Coyote Attacks Child On Cape Cod Beach As Officials Warn Of Dangerous Encounters
A young child was attacked by a coyote on a Cape Cod beach in Massachusetts, but suffered no critical injuries.
The child was bitten around the face, neck and shoulder Wednesday evening on North Herring Cove Beach within the Cape Cod National Seashore, and was taken to a local hospital with non-life-threatening injuries, according to the National Park Service. The child’s age was not provided.
The coyote was killed by rangers, and it tested negative for rabies, according to officials.
Rangers have reported several incidents of coyotes boldly approaching humans in the area this summer. That’s because coyotes become habituated to humans and are drawn to picnics and edible trash left behind, NPS officials warned.
“This behavior starts with people feeding the coyotes intentionally by leaving food out, or inadvertently by not removing food scraps and packaging from the beach,” said an NPS statement.
“This leads to the animals becoming habituated and bold in attempts to obtain food. When wild animals lose their fear of people, they behave unpredictably and aggressively, resulting in injuries to people and a sad ending for the habituated animal,” it added.
Last month, two men on a boat came to the aid of a women, Marcy Sterlis, who was using a stick to fend off a “relentless” coyote on a Provincetown beach.
In a video shot by one of the men, fisherman Andrew DeCarton, Sterlis can be heard crying “help me” while the coyote follows her. The animal was eventually frightened off when DeCarton hit a paddle against the side of his boat, The Cape Cod Times reported.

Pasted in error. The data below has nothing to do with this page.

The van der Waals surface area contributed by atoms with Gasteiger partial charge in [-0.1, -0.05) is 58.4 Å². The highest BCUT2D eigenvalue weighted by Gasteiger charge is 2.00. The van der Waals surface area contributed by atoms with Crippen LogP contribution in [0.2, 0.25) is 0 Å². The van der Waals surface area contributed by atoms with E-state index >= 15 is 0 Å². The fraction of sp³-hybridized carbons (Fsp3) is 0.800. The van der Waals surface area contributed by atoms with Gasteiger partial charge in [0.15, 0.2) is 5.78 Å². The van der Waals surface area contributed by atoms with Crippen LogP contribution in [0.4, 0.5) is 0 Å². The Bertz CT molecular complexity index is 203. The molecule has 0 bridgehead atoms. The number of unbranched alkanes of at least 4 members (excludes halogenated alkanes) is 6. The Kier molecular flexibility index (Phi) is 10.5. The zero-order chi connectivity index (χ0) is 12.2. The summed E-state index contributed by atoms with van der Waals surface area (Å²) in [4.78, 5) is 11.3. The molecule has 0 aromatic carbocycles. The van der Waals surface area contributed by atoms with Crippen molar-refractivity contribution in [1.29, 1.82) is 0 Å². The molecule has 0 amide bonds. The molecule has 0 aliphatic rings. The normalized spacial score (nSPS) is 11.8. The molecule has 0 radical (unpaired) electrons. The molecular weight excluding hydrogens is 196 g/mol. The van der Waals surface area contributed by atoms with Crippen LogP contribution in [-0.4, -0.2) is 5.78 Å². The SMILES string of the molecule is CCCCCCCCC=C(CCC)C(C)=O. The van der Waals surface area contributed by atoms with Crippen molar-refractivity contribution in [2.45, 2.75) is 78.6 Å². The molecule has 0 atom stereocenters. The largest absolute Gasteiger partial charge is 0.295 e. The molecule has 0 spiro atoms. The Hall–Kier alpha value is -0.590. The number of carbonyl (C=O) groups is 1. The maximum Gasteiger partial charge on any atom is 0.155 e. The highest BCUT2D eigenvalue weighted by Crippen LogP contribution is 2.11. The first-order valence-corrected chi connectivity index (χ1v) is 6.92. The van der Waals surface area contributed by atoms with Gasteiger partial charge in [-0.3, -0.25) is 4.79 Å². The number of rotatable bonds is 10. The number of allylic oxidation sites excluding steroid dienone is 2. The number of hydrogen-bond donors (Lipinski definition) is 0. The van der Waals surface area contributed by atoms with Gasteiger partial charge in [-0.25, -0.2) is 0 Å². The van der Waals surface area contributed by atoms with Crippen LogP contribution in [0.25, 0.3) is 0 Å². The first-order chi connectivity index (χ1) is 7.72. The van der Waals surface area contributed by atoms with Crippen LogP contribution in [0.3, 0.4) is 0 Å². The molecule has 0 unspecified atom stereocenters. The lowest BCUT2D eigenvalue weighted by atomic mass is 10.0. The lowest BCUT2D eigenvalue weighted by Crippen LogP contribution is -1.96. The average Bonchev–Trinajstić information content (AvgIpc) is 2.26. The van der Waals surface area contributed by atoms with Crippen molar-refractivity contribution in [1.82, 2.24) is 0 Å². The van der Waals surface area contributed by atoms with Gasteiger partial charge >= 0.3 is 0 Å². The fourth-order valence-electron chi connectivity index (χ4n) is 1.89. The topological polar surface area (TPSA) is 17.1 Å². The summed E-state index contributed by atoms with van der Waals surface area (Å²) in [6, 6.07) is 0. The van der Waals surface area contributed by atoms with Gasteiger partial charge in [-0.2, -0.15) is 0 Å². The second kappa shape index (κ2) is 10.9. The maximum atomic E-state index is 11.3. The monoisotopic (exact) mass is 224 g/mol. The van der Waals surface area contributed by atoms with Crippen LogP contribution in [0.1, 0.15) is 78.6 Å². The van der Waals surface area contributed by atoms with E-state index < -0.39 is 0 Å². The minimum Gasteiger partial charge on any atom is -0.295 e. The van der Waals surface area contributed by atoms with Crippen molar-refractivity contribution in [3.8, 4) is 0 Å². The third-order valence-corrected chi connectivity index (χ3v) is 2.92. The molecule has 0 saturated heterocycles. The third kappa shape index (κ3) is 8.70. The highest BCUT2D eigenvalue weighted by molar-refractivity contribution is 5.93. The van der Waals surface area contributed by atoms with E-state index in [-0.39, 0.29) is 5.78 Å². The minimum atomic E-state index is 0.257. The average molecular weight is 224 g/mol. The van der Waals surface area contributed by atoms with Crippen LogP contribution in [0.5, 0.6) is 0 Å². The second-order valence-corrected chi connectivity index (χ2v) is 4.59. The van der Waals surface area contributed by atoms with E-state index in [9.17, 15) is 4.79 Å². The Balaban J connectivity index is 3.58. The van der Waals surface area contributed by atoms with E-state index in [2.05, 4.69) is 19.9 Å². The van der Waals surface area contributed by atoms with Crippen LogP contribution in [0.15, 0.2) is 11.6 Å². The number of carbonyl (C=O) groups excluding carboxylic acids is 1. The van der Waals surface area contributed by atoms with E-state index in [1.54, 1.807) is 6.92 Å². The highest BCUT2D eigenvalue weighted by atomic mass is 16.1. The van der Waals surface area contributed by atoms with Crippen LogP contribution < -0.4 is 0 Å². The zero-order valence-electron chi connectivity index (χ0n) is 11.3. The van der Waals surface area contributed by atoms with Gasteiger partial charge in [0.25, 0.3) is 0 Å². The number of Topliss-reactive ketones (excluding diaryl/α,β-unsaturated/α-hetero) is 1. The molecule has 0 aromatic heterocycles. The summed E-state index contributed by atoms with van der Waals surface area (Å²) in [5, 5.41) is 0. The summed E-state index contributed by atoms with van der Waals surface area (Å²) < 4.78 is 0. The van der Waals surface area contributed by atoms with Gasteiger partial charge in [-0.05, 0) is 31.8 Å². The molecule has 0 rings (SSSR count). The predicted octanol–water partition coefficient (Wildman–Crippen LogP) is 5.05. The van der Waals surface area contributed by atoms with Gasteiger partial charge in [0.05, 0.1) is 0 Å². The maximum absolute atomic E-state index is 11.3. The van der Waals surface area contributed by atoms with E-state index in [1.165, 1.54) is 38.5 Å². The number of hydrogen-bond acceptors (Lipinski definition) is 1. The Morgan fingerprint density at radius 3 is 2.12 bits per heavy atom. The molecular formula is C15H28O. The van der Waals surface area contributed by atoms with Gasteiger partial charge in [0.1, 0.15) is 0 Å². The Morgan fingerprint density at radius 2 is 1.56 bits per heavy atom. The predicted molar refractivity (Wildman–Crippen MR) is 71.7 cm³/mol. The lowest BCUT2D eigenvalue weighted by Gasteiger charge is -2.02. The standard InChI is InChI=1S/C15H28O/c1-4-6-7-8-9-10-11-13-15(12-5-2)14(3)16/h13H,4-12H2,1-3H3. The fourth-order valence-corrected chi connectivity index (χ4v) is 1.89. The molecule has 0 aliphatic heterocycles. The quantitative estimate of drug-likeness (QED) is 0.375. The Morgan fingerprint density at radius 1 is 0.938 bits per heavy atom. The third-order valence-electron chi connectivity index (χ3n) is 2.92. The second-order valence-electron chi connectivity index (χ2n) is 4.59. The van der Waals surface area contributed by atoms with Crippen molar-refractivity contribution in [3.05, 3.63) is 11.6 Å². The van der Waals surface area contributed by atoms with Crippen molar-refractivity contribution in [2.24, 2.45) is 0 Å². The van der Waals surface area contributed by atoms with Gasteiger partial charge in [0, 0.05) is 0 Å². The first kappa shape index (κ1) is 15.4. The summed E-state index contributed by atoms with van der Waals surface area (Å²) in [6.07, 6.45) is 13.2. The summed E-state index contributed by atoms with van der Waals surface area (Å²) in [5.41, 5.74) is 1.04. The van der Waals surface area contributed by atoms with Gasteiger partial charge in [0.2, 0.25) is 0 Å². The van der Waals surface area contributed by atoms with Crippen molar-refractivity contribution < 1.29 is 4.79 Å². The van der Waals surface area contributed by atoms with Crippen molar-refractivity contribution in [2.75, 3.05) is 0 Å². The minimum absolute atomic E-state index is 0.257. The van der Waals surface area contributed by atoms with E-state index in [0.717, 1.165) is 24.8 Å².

Sterlis wrote later on Facebook: “Major props to these guys for hearing my screams and responding ― this coyote was relentless, and I don’t know what I would have done without them.”
Officials in San Francisco, meanwhile, are seeking the identity of a woman who was videotaped feeding raw meat to wild coyotes on Bernal Hill in the city. It’s illegal to feed wild animals.
“Feeding coyotes and any wildlife, makes the wildlife lose their natural wariness. They begin to see people as a source of food,” Virginia Donohue, executive director at San Francisco Animal Care and Control, told Fox News 2.
A coyote habituated to humans was euthanized last month after repeatedly approaching toddlers at San Francisco Botanical Garden.
“We were certainly very alarmed to see them approaching children. That’s not natural behavior,” said Donohue.
Calling all HuffPost superfans!
Sign up for membership to become a founding member and help shape HuffPost’s next chapter